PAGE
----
NOVA Program

Coming Soon... NOVA (New Observers to Visual Astronomy) A Program for first time astronomers. Launching Early 2022

Created by RASC Members for RASC Members and anyone who wants to learn more about visual astronomy!

The NOVA program will be offered both virtually and in-person at RASC Centres across Canada. Includes 12 + modules exploring everything from navigating the night sky to astrophotography!

NEW! Sign-up for the first (virtual) offering of the new and improved NOVA Program here!

Each Module includes:

  • Student Handouts
  • Slideshow created and presented by knowledgable RASC Volunteers & Staff
  • Interactive Demonstration or Activity
  • Optional Observing Session (when applicable)
  • A resource list you can use to learn more about each topic
  • and more!

Check out the full list of topics covered in the NOVA Program below!

Module Name Description

Navigating the Night Sky

(2-Part Module)

The basics of finding your way in the night sky. Includes key sky features and how coordinate systems are translated to the sky. 

Constellations & Asterisms

Discuss how the current 88 constellations came to be, the difference between asterisms and constellations,  major constellations in the Nothern and Southern Hemisphere, and special types of constellations such as circumpolar and zodiacal and their relationship to the seasons. 

Seasonal Observing Asterisms, constellations, prominent telescopes, and binocular targets visible during the current time of year. This module also discusses RASC observing programs to help you find targets to view each season.
History

The history of observing from different cultural perspectives, the evolution of the telescope, how the night sky changes over time, and the history of astronomy in Canada and the RASC.

Equipment

All the basics you need to know about telescopes and binoculars when starting to view the night sky.
Helpful Tools

Tools you can use to navigate the night sky and plan your observing sessions. This module reviews planispheres, star-hopping, using Stellarium, and more!

Sun & Moon

(2-Part Module)

How the Sun and Moon move in the night sky, features of these familiar solar system objects, eclipses, and more. Includes everything you need to know about viewing the Sun & Moon.

Solar System Structure Types of objects in our solar system, including what bodies we are able to observe from Earth and what the difference is between comets and asteroids.
Solar System Observing Features of the solar system you can see with the naked eye, binoculars, and different powered telescopes. How and when to locate the main solar system features, including rare solar system events.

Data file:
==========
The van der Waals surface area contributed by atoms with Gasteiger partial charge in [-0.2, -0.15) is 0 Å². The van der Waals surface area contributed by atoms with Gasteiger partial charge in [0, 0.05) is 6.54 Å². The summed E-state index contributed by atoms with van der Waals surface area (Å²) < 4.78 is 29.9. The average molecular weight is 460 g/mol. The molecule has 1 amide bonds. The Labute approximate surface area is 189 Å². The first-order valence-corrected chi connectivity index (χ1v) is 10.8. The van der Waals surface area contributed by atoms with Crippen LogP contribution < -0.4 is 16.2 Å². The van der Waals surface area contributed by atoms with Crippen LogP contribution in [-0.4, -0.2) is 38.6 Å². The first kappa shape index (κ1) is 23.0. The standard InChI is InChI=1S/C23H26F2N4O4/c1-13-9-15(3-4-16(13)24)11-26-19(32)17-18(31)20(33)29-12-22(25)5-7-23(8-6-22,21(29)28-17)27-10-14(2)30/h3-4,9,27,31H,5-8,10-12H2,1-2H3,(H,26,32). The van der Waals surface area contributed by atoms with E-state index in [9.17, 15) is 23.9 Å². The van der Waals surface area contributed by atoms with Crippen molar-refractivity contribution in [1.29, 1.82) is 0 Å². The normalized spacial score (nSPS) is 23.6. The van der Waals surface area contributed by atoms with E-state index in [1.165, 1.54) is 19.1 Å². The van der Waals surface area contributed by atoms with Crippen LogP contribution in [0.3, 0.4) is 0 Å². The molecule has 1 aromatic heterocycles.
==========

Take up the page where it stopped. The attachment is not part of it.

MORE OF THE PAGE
Stars The basics of stars; including the different types of stars, properties of stars, and notable stars to look for in the night sky.
Deep Sky Objects Deep-sky objects you can see with an amateur telescope, how to observe them. Includes an activity to practice how to find deep-sky objects using star hopping.

 

Module Name Description
Aurora Borealis & Space Weather

What is aurora borealis and space weather, and how you might see them in your location? Also includes how to observe and photograph an aurora.

Radioastronomy An introduction to radio astronomy, what we can see in radio wavelengths, Canadian contributions, and how to do radio astronomy at home.
Cosmology An introduction to the field of cosmology - discusses topics such as the big bang, dark matter, dark energy, and other curious things in our universe.
Light Pollution Abatement What light pollution is and why we should care. This module covers how we can reduce light pollution and what tools are available to advocate for light pollution abatement.
Space Exploration A review of the history, present endeavours, and future plans of space exploration.
Astrophotography An introduction to astrophotography, including what basic equipment you need to start and how to take your first images of the night sky.
Common Misconceptions in Astronomy A jeopardy-style game based on common misconceptions in astronomy such as “every star dies and become a black hole” and “a light-year is a measurement of time”.
Author: 
jenna.hinds@rasc.ca
Last modified: 
Tuesday, March 1, 2022 - 9:39am